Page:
Last week, I wrote about how Nicola Sturgeon has ended up trapped between her activists and a disobliging electorate on the question of independence.
She needs to maintain the illusion that the next big push is just around the corner to keep her increasingly restive troops in line and avoid the political conversation moving on to her government’s woeful record.
One big question was what the First Minister planned to do in the event that Westminster stuck to its guns and refused to authorise a legal vote.
This week, Alistair Jack confirmed this week that this is how the Government is going to play it when he insisted that the Scottish National Party have “no mandate” for another referendum and that public appetite for a vote is “relatively low”.
According to the Daily Mail, the word is that Sturgeon may thus try to conduct a ‘consultative’ referendum. The argument would be that because this would not have any binding effect, it could be conducted under the authority of the Scottish Parliament.
But there are several problems with this. For starters, it may still be open to legal challenge, and pro-UK donors have already indicated their preparedness to fund a challenge in the Scottish courts.
Then there’s the more obvious question of participation. There is no reason for unionists to take part in an unofficial poll run on a franchise and question entirely set by the SNP, nor perhaps for unionist-run councils to cooperate in conducting it. The whole thing would be legally and internationally meaningless.
And then you get to the final question, the one the whole exercise is supposed to postpone: what then? What does the SNP do when it holds its unofficial referendum and Westminster, rightly, refuses to budge?
If you’re Sturgeon, perhaps that’s the point you step aside, with a parting salvo at the perfidy of the British State. But it isn’t obvious the broader separatist movement would emerge in better shape than it went in. Its hard core would be angrier, and swing voters more alienated.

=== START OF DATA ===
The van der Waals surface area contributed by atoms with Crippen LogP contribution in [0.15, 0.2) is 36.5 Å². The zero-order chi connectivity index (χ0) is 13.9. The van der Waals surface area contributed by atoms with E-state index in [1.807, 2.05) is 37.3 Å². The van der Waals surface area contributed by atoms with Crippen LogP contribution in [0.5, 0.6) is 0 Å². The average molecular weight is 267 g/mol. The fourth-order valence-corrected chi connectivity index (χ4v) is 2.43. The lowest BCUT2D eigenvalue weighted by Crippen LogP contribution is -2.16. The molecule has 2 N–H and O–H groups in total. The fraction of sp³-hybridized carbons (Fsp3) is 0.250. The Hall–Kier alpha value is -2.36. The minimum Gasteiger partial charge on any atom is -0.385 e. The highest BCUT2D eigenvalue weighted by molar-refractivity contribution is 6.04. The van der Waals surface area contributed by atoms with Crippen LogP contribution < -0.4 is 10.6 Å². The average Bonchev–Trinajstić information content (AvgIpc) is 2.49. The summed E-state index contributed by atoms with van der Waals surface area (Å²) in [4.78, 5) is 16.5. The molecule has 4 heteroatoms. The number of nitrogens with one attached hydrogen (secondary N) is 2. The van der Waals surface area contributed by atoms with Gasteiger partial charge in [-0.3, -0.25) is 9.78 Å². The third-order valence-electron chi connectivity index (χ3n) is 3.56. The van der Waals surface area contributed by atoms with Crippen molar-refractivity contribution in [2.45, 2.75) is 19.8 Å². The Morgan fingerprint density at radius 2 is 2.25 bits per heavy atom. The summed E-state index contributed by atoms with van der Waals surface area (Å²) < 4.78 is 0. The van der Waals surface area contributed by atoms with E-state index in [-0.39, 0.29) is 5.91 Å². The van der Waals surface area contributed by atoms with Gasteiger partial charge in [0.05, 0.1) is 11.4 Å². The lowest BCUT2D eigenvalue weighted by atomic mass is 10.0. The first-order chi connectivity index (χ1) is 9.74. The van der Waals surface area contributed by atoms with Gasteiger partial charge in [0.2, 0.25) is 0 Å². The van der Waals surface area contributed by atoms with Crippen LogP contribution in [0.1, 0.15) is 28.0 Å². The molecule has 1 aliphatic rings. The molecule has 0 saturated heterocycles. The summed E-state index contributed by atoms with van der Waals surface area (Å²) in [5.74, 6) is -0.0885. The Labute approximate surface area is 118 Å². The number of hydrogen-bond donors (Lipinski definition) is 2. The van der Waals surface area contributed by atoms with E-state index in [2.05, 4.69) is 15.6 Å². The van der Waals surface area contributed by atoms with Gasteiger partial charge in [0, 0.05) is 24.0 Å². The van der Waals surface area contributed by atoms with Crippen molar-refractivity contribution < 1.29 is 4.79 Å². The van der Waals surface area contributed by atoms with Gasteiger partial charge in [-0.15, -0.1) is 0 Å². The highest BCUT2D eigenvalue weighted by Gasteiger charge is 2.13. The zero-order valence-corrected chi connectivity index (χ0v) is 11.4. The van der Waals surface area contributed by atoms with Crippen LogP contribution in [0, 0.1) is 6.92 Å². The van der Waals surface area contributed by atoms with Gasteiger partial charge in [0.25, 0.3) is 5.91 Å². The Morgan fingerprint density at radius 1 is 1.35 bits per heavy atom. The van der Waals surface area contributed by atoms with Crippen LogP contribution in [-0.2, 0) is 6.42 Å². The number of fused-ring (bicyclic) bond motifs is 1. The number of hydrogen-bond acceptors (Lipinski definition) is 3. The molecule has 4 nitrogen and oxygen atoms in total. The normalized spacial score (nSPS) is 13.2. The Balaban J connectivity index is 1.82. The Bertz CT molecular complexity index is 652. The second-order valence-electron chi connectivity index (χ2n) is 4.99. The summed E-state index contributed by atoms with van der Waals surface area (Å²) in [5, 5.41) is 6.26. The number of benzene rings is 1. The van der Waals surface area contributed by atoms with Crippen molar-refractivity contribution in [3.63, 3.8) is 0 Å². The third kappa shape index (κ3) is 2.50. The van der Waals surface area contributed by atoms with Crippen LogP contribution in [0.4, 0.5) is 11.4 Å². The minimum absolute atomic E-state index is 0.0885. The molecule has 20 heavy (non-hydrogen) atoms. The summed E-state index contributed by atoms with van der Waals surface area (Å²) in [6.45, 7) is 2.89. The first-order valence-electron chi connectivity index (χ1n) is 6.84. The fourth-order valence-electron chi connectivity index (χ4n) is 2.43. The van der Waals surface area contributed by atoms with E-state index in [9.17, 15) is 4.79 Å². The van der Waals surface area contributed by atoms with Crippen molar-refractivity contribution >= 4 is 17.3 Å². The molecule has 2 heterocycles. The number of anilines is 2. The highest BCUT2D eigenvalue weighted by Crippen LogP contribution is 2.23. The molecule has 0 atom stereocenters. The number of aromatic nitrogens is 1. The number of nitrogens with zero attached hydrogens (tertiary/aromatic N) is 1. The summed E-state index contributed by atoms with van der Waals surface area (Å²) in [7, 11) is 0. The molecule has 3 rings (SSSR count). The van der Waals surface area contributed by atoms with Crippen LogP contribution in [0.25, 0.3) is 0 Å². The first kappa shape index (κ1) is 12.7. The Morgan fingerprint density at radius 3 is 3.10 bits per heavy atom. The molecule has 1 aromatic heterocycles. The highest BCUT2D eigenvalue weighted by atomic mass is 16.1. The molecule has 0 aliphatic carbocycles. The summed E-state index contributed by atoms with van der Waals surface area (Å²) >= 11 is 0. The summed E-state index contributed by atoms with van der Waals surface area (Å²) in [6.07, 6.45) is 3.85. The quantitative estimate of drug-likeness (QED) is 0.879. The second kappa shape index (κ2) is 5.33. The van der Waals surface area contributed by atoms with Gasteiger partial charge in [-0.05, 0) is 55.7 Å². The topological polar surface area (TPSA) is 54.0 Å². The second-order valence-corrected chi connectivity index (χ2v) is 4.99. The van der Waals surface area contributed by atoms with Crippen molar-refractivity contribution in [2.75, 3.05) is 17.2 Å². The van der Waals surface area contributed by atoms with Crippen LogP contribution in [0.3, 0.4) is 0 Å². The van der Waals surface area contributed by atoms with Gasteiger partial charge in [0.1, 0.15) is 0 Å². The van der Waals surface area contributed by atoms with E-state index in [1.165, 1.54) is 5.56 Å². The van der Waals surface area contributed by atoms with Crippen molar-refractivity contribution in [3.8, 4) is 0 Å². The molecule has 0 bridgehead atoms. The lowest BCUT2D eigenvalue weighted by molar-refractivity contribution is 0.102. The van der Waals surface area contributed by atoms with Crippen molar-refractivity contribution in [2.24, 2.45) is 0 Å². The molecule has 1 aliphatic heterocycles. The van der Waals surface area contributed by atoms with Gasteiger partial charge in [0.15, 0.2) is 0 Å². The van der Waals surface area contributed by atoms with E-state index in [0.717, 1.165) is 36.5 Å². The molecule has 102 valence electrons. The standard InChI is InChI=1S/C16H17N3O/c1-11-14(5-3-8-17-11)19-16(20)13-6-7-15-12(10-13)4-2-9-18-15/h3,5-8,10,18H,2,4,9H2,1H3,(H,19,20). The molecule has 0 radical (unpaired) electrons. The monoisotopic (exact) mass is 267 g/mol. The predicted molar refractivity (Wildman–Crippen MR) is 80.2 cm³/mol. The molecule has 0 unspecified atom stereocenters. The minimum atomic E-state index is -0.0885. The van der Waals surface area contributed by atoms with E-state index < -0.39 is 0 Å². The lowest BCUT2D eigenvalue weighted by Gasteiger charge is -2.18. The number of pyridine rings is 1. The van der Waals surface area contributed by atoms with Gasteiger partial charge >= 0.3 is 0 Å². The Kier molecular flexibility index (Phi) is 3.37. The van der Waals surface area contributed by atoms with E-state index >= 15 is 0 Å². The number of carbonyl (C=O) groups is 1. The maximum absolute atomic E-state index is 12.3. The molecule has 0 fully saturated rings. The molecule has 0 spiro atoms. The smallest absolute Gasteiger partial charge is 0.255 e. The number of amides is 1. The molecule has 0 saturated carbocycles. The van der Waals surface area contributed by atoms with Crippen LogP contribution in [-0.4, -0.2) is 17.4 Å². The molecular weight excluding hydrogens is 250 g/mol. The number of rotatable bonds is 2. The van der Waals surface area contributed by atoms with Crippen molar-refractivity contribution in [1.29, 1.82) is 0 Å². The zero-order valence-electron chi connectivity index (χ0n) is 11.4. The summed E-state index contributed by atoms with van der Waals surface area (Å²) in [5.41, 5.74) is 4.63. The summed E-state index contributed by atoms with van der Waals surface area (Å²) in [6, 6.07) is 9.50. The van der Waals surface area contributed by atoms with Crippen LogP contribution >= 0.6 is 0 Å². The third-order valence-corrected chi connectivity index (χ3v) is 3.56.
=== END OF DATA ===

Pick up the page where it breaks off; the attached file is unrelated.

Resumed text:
All of which is to say: hold the line, Jack!
Parliament honours fallen Unionist on the centenary of his assassination
Yesterday marked 100 years since Sir Henry Wilson, the Unionist MP for North Down and a former Chief of the Imperial General Staff, was gunned down outside his London home by two IRA gunmen.
I was very proud to join the Speaker, Jacob Rees-Mogg, Ian Paisley Jr, and other parliamentarians and guests for the unveiling of a shield honouring his memory in the House of Commons, which I have been campaigning for.
These shields are the standard tribute to Members of Parliament slain in post since the start of the First World War. Until yesterday, the most recent was for Jo Cox; the next will commemorate Sir David Amess.
As I noted a couple of years ago, four memorialise men who were murdered by the IRA or the INLA during their decades-long campaign of terror: Airey Neave, Robert Bradford, and Ian Gow were directly assassinated, whilst Sir Anthony Berry was killed by the Brighton Bomb.